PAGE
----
No drilling. No rote-learning. Just pure fun, joy and engagement! YouLe Mandarin Centre creative multimodal approach and action-packed classes includes visual, audio and hands-on kinaesthetic activities. Here’s a sneak peek at what goes on in their class.
How many fingers do you have?
Storytelling is a core component in YouLe Mandarin. With six years of teaching experience under her belt, Head Teacher Joanne breathes life to each character. She tells each story with gusto and animation, drawing children in as they listen. She reads two to three stories in each class and asks children questions at the end to encourage them to speak the language. Each picture book used is carefully sourced and selected by her.
Drumming to the beat of class
Hardly a quiet moment, catchy tunes and sounds of percussion instruments fill the air. In this lesson, Joanne gets each child to be an active participant as she prompts them to strike the drum in tandem with the song they are singing.
What do monkeys love to eat?
Lessons are never the same because there is always something new up the teacher’s sleeve! A wide variety of teaching methods are adopted to constantly keep children intrigued. Here, Joanne calls her upon her Monkey friend and uses him to reinforce the story she read earlier and to arouse their curiosity.
Reading in a flash
Flashcards help to expand children’s vocabulary through memory and stimulate their right brain. Having spent years teaching in renowned right-brain training centres for infants to preschoolers, Joanne is well-versed in the best stimulation techniques for young children to keep them engaged and learning.
Mummy / Daddy craft time
The parent and child activity at the end of class promotes bonding and also allows parent and child to converse using new words learnt earlier in class. Research has shown that literacy development flourishes from rich human interactions.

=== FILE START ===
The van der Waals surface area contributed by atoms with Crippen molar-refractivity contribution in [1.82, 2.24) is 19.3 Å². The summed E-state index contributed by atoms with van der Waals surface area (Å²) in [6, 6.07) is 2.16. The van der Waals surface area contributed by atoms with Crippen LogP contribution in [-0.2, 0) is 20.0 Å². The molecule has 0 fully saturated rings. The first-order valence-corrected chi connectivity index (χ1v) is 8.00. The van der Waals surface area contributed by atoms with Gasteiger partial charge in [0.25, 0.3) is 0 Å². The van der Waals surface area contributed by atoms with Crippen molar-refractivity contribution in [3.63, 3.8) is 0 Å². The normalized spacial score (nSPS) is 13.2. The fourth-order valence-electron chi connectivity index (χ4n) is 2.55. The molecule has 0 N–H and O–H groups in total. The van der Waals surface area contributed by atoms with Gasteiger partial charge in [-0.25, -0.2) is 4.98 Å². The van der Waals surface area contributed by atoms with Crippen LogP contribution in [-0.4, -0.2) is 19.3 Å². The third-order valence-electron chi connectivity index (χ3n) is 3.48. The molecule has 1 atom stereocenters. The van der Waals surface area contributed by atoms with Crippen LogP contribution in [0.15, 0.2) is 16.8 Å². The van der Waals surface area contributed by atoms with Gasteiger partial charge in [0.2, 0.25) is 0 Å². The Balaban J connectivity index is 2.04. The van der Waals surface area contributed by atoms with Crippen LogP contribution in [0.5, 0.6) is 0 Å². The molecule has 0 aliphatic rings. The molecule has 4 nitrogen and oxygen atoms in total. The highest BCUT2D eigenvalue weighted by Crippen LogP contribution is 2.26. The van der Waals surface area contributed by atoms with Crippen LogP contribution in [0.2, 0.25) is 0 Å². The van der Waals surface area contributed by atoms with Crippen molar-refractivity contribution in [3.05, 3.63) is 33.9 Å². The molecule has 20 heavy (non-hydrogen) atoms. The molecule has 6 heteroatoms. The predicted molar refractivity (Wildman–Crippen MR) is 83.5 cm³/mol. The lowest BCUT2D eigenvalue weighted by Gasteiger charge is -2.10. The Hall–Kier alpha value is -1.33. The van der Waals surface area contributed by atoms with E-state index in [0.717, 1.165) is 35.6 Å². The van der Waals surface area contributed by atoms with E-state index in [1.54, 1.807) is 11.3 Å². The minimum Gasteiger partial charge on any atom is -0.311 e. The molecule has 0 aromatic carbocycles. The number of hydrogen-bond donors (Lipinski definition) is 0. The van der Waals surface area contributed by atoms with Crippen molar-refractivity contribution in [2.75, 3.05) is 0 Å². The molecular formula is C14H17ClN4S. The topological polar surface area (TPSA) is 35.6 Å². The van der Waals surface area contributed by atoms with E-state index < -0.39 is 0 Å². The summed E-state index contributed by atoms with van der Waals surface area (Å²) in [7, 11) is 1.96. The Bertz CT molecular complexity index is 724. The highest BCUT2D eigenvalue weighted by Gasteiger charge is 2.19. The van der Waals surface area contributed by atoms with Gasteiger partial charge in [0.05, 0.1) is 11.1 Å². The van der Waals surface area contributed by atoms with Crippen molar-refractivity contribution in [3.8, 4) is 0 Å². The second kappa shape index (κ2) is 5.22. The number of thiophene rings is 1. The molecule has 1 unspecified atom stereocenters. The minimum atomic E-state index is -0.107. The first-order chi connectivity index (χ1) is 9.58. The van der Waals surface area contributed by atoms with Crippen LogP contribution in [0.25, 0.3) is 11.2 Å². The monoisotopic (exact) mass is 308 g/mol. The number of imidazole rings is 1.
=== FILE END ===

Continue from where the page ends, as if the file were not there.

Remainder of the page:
Keeping children engaged and motivated
YouLe’s innovative pedagogies stem from the belief that in order for children to learn, they have to first be engaged and motivated. “This is particularly challenging since young children have limited attention span, all the more so if they are learning an unfamiliar language,” says Raymond Cai, Founder of YouLe Mandarin Centre. The centre’s multimodal mandarin programme seeks to stimulate and engage the child by incorporating a wide variety of visual, audio and kinaesthetic activities that are challenging yet fun. A small class size also ensures every child is involved in the activities. Raymond adds, “This motivates them to pick up the language because they want to interact with the teacher and their peers.”
Why picture books?
Reading books to children provides them with great opportunities for having both the volume and richness of words, says Joanne. She sources for one-of-a-kind Mandarin picture books for the centre’s curriculum. The books have to pass the school’s stringent criteria of having fascinating storylines, captivating illustrations, and good values or important life-skills. Her strong belief in using mandarin picture books as the central theme to learning Chinese stems from the positive response she has received from her students and her own daughter.
With her cheerful and bubbly personality, it’s easy to see why Joanne is able to connect and engage with almost every child. Cindy Tan, a mother who sends her son Dylan to YouLe, was impressed by Joanne’s wealth of experience and sensitivity. She also felt at ease that the school employs no “hard-sell” tactics. “Teacher Joanne is very warm, sincere, patient and loving towards Dylan and our family. Furthermore, classes are lively and highly enjoyable for both students and parents.”
With lessons for children aged six months to six-years old, YouLe aims to build a strong foundation in Mandarin through their creative multimodal approach and action-packed classes.
Read our Enrichment and Preschool Guide to learn about other enrichment programmes for your toddler or preschooler.